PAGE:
Date of Award
Ph.D. in Political Science
Black churches are more than spiritual gathering places, they are power centers within the black community. Dr. King and Malcolm X used churches as mobilization centers in their attempts to equip African Americans with political information and the frame of mind needed for political change. When combining the various roles of the black church, over time, the church has gained leverage within the community and this leverage has translated into the church having political power. How exactly does this political power translate? From the pulpit, to be exact, through the power of persuasion. The public face of any church, especially the black church, is the pastor. As a religious leader he is seen as a cue-giver (Brewer, Kersh, and Peterson, 2003). The pastor is given the job of guiding the congregation with a message. Typically the message is spiritual in nature; however, at times can be mixed with blatant references to occurrences within the community and nation as a whole. The point of significance is not only the message from the pulpit but the congregation’s acceptance of the message. The peculiarity of the black church is it is an institution that sends mixed messages. Black churches advocate on behalf of the Democratic Party but advance conservative messages all year round. This causes blacks to be politically cross pressured. As such, what are individuals to do? What is their final determination in deciding how to act politically? Can the church influence which direction an individual ultimately leans politically?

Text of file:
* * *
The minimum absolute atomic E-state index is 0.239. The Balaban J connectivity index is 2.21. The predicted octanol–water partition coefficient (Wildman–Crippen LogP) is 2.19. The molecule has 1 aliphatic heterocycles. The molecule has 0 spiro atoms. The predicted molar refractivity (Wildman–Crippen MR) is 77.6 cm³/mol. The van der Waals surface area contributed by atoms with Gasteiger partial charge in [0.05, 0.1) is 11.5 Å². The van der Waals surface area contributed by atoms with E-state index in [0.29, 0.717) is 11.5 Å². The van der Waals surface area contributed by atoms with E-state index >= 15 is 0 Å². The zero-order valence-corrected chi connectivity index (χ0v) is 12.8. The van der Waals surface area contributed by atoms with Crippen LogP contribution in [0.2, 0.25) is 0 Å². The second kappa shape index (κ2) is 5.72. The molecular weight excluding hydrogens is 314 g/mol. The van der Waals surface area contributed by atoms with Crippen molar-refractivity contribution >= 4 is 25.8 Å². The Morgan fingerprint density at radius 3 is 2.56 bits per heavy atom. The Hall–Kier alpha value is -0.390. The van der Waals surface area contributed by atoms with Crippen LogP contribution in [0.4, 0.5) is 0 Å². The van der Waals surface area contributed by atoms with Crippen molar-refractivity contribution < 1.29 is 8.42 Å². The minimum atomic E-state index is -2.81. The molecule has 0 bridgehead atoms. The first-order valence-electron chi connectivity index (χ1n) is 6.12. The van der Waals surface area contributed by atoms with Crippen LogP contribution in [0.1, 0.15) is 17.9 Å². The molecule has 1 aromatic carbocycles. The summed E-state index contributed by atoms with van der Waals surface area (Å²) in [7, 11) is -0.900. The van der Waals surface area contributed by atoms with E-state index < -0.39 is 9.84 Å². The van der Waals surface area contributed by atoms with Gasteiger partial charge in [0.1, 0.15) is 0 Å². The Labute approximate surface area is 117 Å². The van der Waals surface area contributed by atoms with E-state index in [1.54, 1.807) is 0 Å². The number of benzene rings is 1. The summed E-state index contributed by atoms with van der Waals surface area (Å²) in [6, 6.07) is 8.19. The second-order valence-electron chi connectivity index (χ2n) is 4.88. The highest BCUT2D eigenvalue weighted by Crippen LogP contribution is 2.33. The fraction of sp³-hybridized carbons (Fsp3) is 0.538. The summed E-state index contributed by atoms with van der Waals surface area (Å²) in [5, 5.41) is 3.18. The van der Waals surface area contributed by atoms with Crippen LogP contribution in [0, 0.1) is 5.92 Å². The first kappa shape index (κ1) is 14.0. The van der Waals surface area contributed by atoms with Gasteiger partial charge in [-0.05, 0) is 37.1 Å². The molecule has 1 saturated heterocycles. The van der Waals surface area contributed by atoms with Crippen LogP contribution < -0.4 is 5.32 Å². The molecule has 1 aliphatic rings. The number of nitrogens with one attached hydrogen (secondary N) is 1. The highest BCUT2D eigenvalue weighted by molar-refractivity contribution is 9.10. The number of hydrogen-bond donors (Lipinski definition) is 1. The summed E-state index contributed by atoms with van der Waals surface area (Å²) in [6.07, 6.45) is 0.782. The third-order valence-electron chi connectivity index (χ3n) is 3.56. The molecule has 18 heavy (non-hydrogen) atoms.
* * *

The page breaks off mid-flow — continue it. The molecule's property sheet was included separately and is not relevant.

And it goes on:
Travis, Chanse Jamal, "The Political Power Of The Black Church" (2015). Electronic Theses and Dissertations. 788.